INDEPENDENT NEWS

New Government mining strategy lacks urgency, clout

Published: Wed 6 Nov 2019 05:32 PM
Forest & Bird says a new Government strategy for the minerals and petroleum sector lacks the urgency needed to address the biodiversity and climate crises.
“Nature underlies our wellbeing,” says Forest & Bird Chief Conservation Advisor Kevin Hackwell. “At the moment, we’re failing to protect nature, and mining has been a driver of that biodiversity loss.
“It’s all very well to say the vision is for environmentally responsible mining, but with the environment only being ‘respected’, this Strategy does not have the teeth it needs.”
“Continued mining of fossil fuels will lead to more biodiversity loss. Many of our species aren’t going to be able to adapt to catastrophic weather events or warming oceans. This spring, we’re already seeing birds suffering from rat population explosions, disruptions to migratory seabirds and reports of penguins starving, all of which are associated with climate change.”
The Strategy does remain consistent with the Government’s decision to stop new mines on conservation land.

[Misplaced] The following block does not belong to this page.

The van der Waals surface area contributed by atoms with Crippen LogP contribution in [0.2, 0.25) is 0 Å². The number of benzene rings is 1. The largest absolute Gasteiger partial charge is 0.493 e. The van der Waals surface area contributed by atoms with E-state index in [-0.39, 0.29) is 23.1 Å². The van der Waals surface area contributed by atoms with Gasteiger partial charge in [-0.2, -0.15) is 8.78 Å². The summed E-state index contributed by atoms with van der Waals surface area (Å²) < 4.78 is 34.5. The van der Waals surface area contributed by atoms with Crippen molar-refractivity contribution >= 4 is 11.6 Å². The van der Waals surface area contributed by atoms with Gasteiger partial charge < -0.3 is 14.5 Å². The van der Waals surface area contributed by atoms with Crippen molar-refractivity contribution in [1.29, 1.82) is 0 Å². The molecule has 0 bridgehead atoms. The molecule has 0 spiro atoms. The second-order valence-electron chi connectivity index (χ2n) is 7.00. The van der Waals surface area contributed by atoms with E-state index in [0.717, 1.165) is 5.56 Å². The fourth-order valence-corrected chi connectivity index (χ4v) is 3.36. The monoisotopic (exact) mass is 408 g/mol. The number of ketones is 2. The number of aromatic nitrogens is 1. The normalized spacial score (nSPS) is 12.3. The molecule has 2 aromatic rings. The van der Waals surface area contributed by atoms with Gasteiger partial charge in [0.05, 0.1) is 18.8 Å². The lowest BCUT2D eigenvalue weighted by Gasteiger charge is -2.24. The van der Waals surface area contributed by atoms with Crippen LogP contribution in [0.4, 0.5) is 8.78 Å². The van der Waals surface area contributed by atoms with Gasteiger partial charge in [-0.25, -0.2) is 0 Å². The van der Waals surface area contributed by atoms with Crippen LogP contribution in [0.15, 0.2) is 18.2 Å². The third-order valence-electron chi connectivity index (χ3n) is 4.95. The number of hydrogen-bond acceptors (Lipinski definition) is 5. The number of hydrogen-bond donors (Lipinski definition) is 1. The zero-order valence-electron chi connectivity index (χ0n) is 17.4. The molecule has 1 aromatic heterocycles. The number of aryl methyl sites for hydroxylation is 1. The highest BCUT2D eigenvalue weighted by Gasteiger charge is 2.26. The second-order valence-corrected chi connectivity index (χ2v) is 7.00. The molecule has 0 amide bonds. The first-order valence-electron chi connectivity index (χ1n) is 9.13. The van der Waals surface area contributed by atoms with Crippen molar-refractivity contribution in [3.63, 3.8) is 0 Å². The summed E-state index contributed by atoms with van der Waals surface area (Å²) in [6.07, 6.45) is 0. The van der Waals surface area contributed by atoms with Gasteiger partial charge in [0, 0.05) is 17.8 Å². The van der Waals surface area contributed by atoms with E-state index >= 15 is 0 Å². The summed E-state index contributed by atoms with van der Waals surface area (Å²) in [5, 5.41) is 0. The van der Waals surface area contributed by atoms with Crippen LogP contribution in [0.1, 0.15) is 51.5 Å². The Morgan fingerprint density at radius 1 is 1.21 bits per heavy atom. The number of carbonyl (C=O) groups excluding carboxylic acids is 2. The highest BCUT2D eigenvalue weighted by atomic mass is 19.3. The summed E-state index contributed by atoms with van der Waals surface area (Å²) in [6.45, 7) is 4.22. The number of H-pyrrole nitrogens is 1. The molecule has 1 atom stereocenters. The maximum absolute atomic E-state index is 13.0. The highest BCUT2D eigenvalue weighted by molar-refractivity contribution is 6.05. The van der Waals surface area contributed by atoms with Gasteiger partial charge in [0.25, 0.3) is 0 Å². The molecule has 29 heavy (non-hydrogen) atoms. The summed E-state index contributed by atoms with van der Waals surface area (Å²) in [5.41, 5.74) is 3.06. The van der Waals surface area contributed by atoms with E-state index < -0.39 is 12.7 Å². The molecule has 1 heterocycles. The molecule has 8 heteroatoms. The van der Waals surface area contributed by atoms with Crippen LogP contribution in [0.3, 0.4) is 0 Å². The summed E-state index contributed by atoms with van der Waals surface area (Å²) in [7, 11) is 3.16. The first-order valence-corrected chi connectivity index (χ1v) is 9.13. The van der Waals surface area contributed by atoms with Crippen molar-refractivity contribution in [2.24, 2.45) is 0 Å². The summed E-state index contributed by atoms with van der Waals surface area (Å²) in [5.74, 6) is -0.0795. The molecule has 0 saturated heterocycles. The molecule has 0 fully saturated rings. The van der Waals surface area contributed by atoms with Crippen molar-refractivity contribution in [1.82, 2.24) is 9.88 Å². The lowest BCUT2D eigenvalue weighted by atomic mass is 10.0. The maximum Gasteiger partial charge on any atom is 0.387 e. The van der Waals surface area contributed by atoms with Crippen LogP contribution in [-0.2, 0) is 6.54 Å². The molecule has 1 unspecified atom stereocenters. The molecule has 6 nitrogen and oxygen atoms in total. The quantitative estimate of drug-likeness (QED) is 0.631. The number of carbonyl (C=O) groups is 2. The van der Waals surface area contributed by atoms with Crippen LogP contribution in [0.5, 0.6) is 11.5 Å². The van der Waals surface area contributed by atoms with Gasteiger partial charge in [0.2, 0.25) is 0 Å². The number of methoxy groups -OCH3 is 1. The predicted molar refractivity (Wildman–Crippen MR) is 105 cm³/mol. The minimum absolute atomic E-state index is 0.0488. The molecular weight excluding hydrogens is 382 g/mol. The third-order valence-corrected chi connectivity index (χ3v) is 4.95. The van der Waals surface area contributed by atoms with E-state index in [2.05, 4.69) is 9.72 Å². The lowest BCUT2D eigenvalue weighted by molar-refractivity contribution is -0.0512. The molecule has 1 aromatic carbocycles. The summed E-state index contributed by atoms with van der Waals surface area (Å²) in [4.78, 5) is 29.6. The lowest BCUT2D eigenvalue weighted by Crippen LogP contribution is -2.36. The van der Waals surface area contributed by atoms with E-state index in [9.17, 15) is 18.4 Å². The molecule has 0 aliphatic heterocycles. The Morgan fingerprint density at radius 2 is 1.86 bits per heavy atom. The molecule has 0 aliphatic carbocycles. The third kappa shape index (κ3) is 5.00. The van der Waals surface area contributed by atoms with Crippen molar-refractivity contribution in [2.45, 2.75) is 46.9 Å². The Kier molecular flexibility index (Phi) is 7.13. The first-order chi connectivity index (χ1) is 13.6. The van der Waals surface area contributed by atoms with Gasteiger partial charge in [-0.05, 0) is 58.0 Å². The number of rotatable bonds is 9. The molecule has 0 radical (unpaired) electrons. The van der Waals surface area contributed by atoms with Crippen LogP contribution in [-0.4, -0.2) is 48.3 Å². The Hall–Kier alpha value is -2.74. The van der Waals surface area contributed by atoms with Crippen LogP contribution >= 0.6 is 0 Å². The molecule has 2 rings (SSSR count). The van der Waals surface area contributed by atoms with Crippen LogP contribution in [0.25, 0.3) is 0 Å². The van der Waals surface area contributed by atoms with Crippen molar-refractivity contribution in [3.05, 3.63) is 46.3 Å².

“We applaud that. But it’s been two years since that promise, and we still have no legislative change. Mines pits continue to be dug on public conservation land, with environmental consequences such as polluting waterways, felling bat-roost trees, and blocking native fish passage,” says Mr Hackwell.
“It’s a no brainer that a first step to protect wetlands, lowland forest or rare habitats, is to protect all public conservation land.”
Forest & Bird’s submission on the Strategy is available here, and also covers regulatory failings, as well as lack of industry compliance and community engagement.
“Forest & Bird is also concerned about the lack of ability for New Zealanders to have their say in minerals and petroleum operations, both on land and offshore. More consents need to be publicly notified and the Government should work to achieve that.
“Ultimately the minerals industry in New Zealand needs to swiftly transition to a carbon-neutral circular economy, and our view is that this document fails to send a clear signal of that change.”

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